“I haven’t missed a single payment.” That is a sentence I have heard from almost every struggling borrower I have represented. The client has been placed in “workout” at its bank, and doesn’t understand what caused the move from a traditional relationship manager to a more hardened workout officer. Sure, the company has had a rough few quarters, or even a year or two of losses, but it has made every loan payment that came due.
The problem is, the aforementioned client has violated some or all of its loan’s financial covenants. While these covenants may seem arbitrary and unimportant to a borrower, banks, and federal banking regulators, take them very seriously.
When people think of loans, they tend to think of something akin to their mortgage. A person goes through an approval process, procures a loan, uses the money and pays the lender back over a period of time with little or no interaction between borrower and lender after the initial loan. The bank does not ask for a W-2, or credit card bills each year to verify one can still afford his or her house. As long as payments are made, the relationship moves forward unimpeded.
This is drastically different than a business loan, which requires reporting to the lender, financial reviews, audits and more. Below, I compare and contrast a personal mortgage with a business loan to outline why the additional scrutiny is in place and why a lender makes decisions based on financial covenants.
First, let’s look at the lender’s perspective when a mortgage is in payment default. A person buys a house for $360,000 and borrows $300,000 from the bank. The borrower makes payments for three years, before payments stop. Assuming that by this time, the loan has been paid down to $285,000 and the property has appreciated to $370,000, the bank can sell the house for a steep discount and still make all its money back. In addition, the lender has relationships already established with firms that can find a buyer relatively quickly. Even if the bank has to sell the house for 60% of its value, the resulting loss would only be $63,000. The current mortgage crisis notwithstanding, these are very low-risk loans for a lending institution to make.
Now, let’s look at a $5,000,000 loan made to a general contracting company. At the time of the loan, the construction company was netting $3,000,000 annually, but has since fallen on tough times. The company burns through all of its cash and finally misses a payment to the bank, at which time the bank becomes aware of the financial distress plaguing the company and the company’s decision to cease operations. A quick glance at the lender’s collateral in this scenario:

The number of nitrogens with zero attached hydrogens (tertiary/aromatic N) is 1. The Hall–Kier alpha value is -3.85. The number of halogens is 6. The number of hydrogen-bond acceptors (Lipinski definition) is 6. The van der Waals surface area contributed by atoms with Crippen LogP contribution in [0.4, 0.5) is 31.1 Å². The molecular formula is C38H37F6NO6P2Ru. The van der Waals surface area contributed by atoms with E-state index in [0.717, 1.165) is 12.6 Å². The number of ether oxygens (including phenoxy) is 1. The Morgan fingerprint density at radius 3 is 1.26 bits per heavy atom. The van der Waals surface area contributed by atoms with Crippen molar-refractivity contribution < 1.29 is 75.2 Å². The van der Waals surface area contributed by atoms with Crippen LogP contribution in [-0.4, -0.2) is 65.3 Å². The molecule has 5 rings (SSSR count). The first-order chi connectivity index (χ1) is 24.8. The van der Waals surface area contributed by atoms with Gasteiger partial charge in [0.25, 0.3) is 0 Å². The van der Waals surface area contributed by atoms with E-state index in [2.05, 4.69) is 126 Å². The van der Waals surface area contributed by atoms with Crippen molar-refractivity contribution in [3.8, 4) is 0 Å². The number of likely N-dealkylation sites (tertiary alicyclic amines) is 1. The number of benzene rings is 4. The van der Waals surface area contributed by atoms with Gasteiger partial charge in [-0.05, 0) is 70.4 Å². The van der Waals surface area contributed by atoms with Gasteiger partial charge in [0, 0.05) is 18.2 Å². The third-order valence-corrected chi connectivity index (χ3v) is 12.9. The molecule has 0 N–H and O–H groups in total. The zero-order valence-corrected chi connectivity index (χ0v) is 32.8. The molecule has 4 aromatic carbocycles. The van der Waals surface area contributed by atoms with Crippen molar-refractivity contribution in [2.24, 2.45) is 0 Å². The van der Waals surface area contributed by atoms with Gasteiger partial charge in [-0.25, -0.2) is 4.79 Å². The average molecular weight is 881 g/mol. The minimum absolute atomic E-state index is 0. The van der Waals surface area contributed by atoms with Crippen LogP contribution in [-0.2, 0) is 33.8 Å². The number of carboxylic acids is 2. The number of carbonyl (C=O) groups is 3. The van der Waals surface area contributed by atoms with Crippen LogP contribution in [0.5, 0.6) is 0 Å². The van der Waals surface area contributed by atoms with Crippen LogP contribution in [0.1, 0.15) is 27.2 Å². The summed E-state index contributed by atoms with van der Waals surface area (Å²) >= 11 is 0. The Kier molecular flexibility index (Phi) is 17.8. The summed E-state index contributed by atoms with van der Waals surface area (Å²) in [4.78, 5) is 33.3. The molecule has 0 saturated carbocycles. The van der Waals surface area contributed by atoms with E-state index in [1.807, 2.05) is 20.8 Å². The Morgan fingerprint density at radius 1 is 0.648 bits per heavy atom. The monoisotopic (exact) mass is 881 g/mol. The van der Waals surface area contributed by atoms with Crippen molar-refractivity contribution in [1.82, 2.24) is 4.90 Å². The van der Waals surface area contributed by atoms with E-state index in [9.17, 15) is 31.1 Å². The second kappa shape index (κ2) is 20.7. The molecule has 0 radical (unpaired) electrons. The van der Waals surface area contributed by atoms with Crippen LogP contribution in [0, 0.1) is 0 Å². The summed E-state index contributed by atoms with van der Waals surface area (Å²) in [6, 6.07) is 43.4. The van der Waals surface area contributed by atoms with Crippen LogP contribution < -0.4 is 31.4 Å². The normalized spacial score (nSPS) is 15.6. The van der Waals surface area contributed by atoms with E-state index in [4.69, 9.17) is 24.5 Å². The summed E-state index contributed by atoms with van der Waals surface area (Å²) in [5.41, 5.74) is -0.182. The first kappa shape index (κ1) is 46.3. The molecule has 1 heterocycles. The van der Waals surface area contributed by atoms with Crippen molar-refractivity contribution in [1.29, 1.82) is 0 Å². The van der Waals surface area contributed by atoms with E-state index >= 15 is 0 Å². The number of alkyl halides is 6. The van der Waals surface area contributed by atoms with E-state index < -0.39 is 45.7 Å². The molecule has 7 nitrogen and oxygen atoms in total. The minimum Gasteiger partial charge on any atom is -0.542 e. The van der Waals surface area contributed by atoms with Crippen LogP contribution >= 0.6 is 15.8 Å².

Accounts Receivable: Since the construction company cannot finish its current projects, the existing customers refuse to pay the past-due amounts. Customers with finished projects hold payment in hopes of being able to pay pennies on the dollar, claiming warranty and other issues
Inventory: What little inventory the company has is left over from specific projects and has very little value.
Fixed Assets: Most vehicles were leased, and other equipment is minimal because the company is providing general contracting work, which requires very little machinery. Office equipment holds little to no value.
Property: Offices were leased.
The value of this company was in its relationships, brand in the market and expertise in the employees. The relationships and expertise leave with the employees, and the brand is tarnished by the rumors of financial distress. In this scenario, the bank could be looking at losing the entire $5,000,000. What little collateral the bank holds may be more than canceled out by the cost to procure and liquidate that collateral.
In the same construction scenario above, but with covenants in place, the bank may have learned that the construction company was in financial distress long before the doors had to be closed. If a lender and company have a year to prepare, solutions such as refinancing, reorganization or selling the company are still viable. A scenario in which there is no cash to pay vendors or lenders takes most, if not all, options off the table for both the lender and the borrower. Understand also, that this is not just a lender problem. In most cases, ownership has provided personal guarantees, putting their own personal assets at risk if the bank loan is not repaid.
The above construction company example is the exact reason why lenders require financial covenants in their loans. The risk of losing money on these deals is significantly higher, and the lender wants as much warning as possible to find a resolution. Financial covenants are a loan’s smoke alarm, warning lenders and borrowers of when the company’s financial performance is declining to dangerous levels. In the eyes of a lender, breaking a financial covenant is the same as missing a loan payment, because it indicates that without change, future payments will be missed.
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Material discussed is meant for informational purposes only, and it is not to be construed as investment, tax, or legal advice. Please note that individual situations can vary. Therefore, this information should be relied upon when coordinated with individual professional advice.